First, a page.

Even when I decided, finally, to stop, I found out it was impossible. My constant sparring partner was Jide Ogunleye. Jide Ogunleye, about 2 years younger than me, was the smartest digital media person I ever knew, till now. He was an absolute genius. He had this uncanny ability to convert any idea to reality in real time, right there as you are describing things to him, he is getting you similar stuff online or he is sketching, on his computer, something that begins to resolve it for you. We met on the field. He was working as a consultant to MTN on the Yhello youth project of the late 2000s. I was leading PR team for MTN on the effort as MD of Marketing Mix. From the first moment, I found that I could not resist him. He was just too hot to handle.
We went on to form a company and he moved his operation to a section of my large Toyin office space. That began one of the most stimulating professional relationships of my career. But it ended too soon. He had a BP issue, we did not know how bad it was, and we did not know the connection with smoking especially.
One bright Sunday morning, his heart gave way. He was buried a week later. It broke my heart. That one, I cried all the way from my house, then, in Omole Estate to the Ikeja General hospital. I cried, screamed and smoked bitterly as I drove like a fiend out of hell. But it passed too. That was 2008.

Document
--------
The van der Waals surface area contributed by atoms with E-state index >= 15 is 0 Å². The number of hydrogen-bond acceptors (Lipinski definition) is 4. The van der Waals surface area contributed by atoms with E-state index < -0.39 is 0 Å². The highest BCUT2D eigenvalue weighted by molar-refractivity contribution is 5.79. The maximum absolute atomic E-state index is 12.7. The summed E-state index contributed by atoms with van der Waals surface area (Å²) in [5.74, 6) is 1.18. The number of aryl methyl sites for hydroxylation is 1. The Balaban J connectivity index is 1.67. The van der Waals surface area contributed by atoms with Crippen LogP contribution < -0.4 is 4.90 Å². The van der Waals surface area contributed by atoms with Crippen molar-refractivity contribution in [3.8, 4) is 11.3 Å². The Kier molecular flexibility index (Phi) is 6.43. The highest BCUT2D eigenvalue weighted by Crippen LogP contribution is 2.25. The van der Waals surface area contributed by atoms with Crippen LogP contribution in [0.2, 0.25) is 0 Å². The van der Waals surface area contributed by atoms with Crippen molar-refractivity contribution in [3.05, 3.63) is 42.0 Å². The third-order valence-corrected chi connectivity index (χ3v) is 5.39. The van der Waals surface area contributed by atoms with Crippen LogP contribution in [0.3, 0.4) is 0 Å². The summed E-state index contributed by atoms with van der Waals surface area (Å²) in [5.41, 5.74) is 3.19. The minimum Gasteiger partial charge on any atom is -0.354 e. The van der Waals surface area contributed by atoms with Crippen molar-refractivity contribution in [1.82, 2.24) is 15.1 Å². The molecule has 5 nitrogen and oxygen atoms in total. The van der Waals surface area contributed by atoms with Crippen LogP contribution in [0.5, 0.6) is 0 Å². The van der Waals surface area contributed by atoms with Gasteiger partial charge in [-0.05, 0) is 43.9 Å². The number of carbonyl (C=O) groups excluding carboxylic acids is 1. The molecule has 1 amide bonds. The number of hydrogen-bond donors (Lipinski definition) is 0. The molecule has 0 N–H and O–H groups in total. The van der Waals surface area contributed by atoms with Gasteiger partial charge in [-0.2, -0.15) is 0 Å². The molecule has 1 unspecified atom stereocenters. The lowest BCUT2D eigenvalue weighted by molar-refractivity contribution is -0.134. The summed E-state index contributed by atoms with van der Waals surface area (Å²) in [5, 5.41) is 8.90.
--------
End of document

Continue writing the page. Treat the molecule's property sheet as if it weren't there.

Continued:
This did not stop me from smoking!
But one day, very early in the morning, I woke up to a knock on my bedroom door. I had an august visitor. My mum had popped in unannounced.
"I want to see you" she announced. Though an early riser, it was unusual of her to come wake me up at that early hour. She knew my cycle.
"Ok mum", I got up, cast one longing eye on the freshly opened pack of St. Moritz on my bedside cabinet but I knew that was a no go area. I promised myself to return to it later.
We sat down in my private sitting room.
"Akin, listen to me very well”, she started, "I have tried hard to reason with you on your smoking habit, but you have never stopped. I believe that you may even want to stop, but the devil will not want you to. Today, I want to tell you that God is greater than the devil. I have prayed for you and God has promised to give you the strength to stop. There is no need to pray about it anymore... Ogun ti se (victory has been achieved)...Now you will place your hand here (her thighs) and promise me never to smoke again".
I resisted a bit but eventually I succumbed, not totally though. I made a solemn promise: "Ok mum, I will NEVER smoke CIGARETTES again".
It should have been: I will never smoke again. Till this day I have never smoked a stick of cigarette again. And that's close to a decade now. I cheated her for a while. For 3 months after I stopped, I had this funny dream where I will go hide myself in a deserted place and light up a stick. It was always so satisfying. But the environment was always dark and I always felt so sad at the end of the smoke. But it was just a dream and after some time it fizzled out.